Review: Repress time: released last year on a limited run of 45s, Chet Ivey's double-A "Dose Of Soul" / "Get Down With Greater" returns to the relief of collectors and funk lovers who missed out. Two of many swelteringly funky gems on his Sylvia Funk Recordings album curated in 2017, "Dose Of Soul" has a raw edge and looseness that's held together with Ayers-style vibraphone chords, while "Get Down With Greater" is much more of a traditional funk jam, with the organ player and bassist playing at their fullest of flavours and Ivey leading in his inimitable 'poisonous' style. Don't sleep!
Review: Former Bugz In The Attic crewmember Alex Phountzi first joined forces with fellow broken beat pioneer IG Culture four years ago. Together, they launched the NameBrandSound project with a tidy EP of bass-weight business on Ninja Tune's Technicolour offshoot. Here the experienced twosome return with their first - and presumably only - missive of 2018. A-side "Shrunken Heads" is something of a percussive, off-kilter dancefloor beast, as the duo re-imagines Talking Heads classic "Once In A Lifetime" as a rolling, bruk-up floor-filler. Over on side B, "Bebop" sees them pepper another swinging, house-influenced bruk-up rhythm with lashings of synth-sax and some suitably shimmering chords.
Review: Hawaiian legend Al Nobriga played a vital role in the island's club and chart scene throughout the '70s and early '80s before chasing his dreams to Nashville (and consequently shattering them). Long before the brutal crush of industry reality, he recorded several albums including They're Playing My Music in 1977 of which these two tracks come from: "My Last Disco Song" lives up to its title with it sturdy dancefloor hook and polished sense of funk while "Break Away" shows Al's softer side as we sail on yacht across positively Balearic shores.
Paul Randolph, Kathy Kosins & Theo Parrish - "Be Like Me" (SS translation) (9:41)
John Douglas, Amp Fiddler, Ideeyah & Theo Parrish - "Leave The Funk To Us" (full mix) (6:37)
Review: Theo Parrish's "Gentrified Love" series hits its fourth instalment with two stunning extensions/takes. First up is a powerful expansion of "Leave The Funk To Us". First spotted on the second edition of the series, it's now full length with the golden touch of Amp Fiddler. "Be Like Me", meanwhile, takes Paul Randolph & Kathy Kosins' Brownswood Bubbler to a whole new cosmos with lavish twists and cleverly subverted layers. Yet another precision trip from Parrish.
Review: Freshly minted label Dance Regular has pushed the boat out for release number one, pulling together no less than six tracks on a multi-artist extravaganza. James Rudie steps up first via the Rhodes-laden, off-kilter deep house dustiness of "Good Fry Up", before Szajna doffs a cap towards 2000 Black on the deep and musically rich broken beat business of "Break In My Back". Captain Over's "No-Look Nutmeg" is a suitably bass-heavy bruk workout laden with 8-bit electronics, while Xtra Brux's "Somebody" brilliant joins the dots between broken beat and two-step garage. Elsewhere, Trev's "For You Around Me" is a sumptuous chunk of summery and soulful dancefloor bliss, while Ishfaq's "Hypnosis No 9" is jazzy, synth-heavy and wayward in the best possible way.
The Truckin' Company - "Got The Feeling" (Massimo Berardi edit) (5:41)
Izk Eyes - "Ton Of Groove" (The Funk District re-edit) (6:30)
Review: Fledgling label Daje Funk is sure to turn heads with their second sizzling offering of edits, with Rome's Massimo Berardi and Mexico's The Funk District both stepping up to the buttons. Truckin' Company's "Got The Feeling" is a loopy and rolling funk gem that keeps the energy up as strings soar to the skies and a squelchy bassline keeps you locked. The Funk District takes care of the flip with a top tweak of Izk Eyes's "Ton Of Groove", which is an appropriate title: big brass sections to shake your booty, a buttery male vocal and busy guitar licks all drive it forward through big breaks and killer drops.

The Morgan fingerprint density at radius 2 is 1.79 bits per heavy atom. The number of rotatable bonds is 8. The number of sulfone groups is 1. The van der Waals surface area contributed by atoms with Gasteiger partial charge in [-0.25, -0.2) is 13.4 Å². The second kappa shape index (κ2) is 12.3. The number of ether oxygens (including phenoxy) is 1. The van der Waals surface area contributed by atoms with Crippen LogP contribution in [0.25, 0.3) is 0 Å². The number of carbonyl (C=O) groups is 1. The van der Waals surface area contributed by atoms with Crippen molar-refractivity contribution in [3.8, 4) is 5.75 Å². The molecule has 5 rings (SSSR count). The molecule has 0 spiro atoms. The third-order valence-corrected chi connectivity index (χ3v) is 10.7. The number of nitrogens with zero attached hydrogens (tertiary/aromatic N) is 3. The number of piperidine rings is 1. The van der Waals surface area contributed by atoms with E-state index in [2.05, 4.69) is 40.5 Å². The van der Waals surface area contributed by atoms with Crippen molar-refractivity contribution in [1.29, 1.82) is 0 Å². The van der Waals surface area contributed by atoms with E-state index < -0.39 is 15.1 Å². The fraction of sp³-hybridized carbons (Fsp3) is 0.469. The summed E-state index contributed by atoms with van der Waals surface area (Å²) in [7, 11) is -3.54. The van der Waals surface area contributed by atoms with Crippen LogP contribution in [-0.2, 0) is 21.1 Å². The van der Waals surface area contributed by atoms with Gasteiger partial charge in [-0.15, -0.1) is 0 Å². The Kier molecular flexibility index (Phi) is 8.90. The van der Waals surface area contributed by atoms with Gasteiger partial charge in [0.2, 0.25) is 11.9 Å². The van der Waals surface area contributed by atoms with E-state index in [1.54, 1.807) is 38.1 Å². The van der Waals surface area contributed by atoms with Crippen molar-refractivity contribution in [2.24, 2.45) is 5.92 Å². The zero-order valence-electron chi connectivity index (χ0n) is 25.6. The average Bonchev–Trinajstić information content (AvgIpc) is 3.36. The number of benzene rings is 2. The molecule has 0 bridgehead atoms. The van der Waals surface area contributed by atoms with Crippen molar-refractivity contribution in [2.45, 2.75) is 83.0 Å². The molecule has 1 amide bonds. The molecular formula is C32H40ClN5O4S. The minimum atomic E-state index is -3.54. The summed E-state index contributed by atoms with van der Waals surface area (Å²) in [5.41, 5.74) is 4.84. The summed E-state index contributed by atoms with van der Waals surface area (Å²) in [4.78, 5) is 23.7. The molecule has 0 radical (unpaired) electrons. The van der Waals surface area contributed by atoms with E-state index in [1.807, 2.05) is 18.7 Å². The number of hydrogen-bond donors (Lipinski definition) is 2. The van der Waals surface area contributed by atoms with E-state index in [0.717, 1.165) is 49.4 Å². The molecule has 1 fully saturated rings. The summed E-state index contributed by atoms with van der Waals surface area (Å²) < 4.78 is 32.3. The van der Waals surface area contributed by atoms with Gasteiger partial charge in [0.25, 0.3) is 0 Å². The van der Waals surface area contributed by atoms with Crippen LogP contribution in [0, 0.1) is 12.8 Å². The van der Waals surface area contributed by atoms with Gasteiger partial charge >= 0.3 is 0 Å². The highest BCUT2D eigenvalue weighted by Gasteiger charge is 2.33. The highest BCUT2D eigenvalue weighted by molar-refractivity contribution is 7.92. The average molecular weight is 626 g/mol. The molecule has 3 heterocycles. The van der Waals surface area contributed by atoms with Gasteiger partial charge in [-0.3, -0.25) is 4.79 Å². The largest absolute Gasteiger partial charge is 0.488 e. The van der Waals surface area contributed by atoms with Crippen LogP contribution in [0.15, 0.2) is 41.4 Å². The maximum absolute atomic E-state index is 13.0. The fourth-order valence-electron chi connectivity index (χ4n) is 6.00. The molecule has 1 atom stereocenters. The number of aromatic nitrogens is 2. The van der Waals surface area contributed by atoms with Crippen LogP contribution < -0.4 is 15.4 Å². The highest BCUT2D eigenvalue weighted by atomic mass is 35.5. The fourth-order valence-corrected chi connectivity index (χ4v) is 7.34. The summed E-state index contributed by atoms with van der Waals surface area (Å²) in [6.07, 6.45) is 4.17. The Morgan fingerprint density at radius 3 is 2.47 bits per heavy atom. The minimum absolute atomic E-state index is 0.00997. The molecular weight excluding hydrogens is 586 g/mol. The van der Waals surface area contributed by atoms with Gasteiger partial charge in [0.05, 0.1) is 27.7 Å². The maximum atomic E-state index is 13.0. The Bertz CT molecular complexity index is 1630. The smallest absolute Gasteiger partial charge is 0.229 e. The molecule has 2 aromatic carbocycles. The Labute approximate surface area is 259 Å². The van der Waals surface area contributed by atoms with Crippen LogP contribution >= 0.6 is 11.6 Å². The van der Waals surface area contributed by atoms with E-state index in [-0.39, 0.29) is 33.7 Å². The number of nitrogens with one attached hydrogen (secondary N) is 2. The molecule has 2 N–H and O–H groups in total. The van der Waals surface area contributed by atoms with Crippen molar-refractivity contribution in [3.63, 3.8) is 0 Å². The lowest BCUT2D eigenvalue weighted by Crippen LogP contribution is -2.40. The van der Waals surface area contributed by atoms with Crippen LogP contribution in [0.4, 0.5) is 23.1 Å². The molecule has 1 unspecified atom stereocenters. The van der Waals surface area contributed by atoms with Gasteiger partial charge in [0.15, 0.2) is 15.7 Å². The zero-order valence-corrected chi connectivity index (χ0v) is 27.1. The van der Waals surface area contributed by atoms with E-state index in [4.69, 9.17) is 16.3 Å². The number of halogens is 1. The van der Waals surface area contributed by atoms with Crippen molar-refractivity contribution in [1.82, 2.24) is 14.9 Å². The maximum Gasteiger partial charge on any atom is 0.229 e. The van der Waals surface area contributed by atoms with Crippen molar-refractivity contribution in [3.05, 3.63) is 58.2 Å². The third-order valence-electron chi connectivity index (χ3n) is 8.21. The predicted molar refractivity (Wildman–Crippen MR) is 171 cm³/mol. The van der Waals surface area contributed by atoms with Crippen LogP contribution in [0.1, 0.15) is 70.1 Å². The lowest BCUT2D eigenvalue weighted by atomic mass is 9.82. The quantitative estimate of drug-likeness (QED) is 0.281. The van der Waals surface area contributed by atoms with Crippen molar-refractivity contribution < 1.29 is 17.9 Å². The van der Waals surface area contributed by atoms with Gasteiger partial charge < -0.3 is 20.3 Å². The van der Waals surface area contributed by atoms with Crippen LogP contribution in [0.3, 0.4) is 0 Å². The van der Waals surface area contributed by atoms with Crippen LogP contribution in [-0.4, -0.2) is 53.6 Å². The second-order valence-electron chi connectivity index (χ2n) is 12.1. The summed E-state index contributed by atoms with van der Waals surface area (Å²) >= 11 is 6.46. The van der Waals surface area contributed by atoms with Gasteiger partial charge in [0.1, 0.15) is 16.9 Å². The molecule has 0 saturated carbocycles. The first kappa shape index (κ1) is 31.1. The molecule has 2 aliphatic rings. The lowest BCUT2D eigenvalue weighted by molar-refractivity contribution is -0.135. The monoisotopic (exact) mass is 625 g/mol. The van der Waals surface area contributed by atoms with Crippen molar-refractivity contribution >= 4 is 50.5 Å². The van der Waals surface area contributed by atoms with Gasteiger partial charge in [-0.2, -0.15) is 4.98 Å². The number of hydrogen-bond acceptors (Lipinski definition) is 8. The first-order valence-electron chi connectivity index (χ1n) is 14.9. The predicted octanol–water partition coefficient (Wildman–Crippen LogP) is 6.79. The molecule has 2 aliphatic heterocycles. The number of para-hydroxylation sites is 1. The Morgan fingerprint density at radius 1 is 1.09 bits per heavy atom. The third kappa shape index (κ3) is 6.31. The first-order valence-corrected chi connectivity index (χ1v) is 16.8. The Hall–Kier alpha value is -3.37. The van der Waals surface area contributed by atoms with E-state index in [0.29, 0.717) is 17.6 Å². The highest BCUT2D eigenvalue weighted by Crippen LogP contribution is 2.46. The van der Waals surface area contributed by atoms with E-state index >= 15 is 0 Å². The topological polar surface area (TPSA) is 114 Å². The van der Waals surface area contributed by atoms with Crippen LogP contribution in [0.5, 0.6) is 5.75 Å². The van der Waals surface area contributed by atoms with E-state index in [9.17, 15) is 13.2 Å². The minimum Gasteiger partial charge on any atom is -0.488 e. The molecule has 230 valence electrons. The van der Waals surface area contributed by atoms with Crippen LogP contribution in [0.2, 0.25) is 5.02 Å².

Review: Jazzman dip into the unreleased archives of Arkansas label Alley Records and pull out these two absolute gems that will find a welcome home in any self respecting Northern Soul or Funk selectors record box. This dinked 45 from Ike Noble and The Uptights is just the start for Jazzman with further sevens plus an albums worth of material planned after a successful trip to Arkansas. If you like your funk rippling with overwhelming vocal emotion you will love the raw and infectious nature of both "That's The Sound Of My Heart" and "That's What I Get". The A Side leans on an uptempo Midwestern funk vibe whilst Ike's tearing vocal turn on the flip is the perfect accompaniment to a pounding backing from the Up Tights.
(Soul) Rebel 23 (Reginald Omas Mamode IV remix) (3:30)
Snake Eyes (Ishmael Ensemble remix) (8:11)
Review: If you've not yet got your ears around Roger 'Chip' Wickham's sensationally sunny, jazz-fired "Shamal Wind" mini-album, we suggest you check it out post-haste. In the meantime, Lovemonk has reminded us of its magnificence via a new set of reworks from some seriously hot producers. Max Graef handles side A, first serving up a chugging, mind altering and heavily percussive "Bongo Mix" of "Soho Strut", before reaching for the sub-bass and fizzing, juke-tempo jazz rhythms on the bonkers but brilliant "Bass Mix" of the very same song. Over on the flipside, Peckham beat-maker Reginald Omas Mamode IV serves up a dusty, Rhodes-laden take on "(Soul) Rebel 23" featuring his own soulful vocals, before Gilles Peterson favourites Ishmael Ensemble mix live jazz instrumentation with rolling house beats on a sublime revision of "Snake Eyes".
Henry Wu - "Substance" (IG Culture & Alex Phountzi remix) (4:36)
Son Of Scientist - "Spartan Riddim" (4:52)
NameBrandSound & Sonar's Ghost - "Can't Hold It" (4:43)
Alex Phountzi - "2nd Intention" (feat IG Culture & Henry Wu) (4:39)
IG Culture & Seiji - "Gangz" (4:26)
Review: Bruk bastions, the CoOp collective were one of the brightest, most exciting musical movements in the early to mid 2000s with their barbed, broken soul take on bass music emanating from Plastic People playing a heavy role in the forms of contemporary house music, dubstep and all things in between. Freshly reformed since a Boiler Room comeback in 2015 and loaded with new affiliates, the ensemble, First Word proudly present their first collective EP. Ranging from the jittering soundclash bashment of "Spartan Riddim" to the sensual Bias-like harp heaven of "Can't Hold It" via the technoid stutters of "2nd Intention", this marks the start of a very exciting new chapter for the CoOp crew.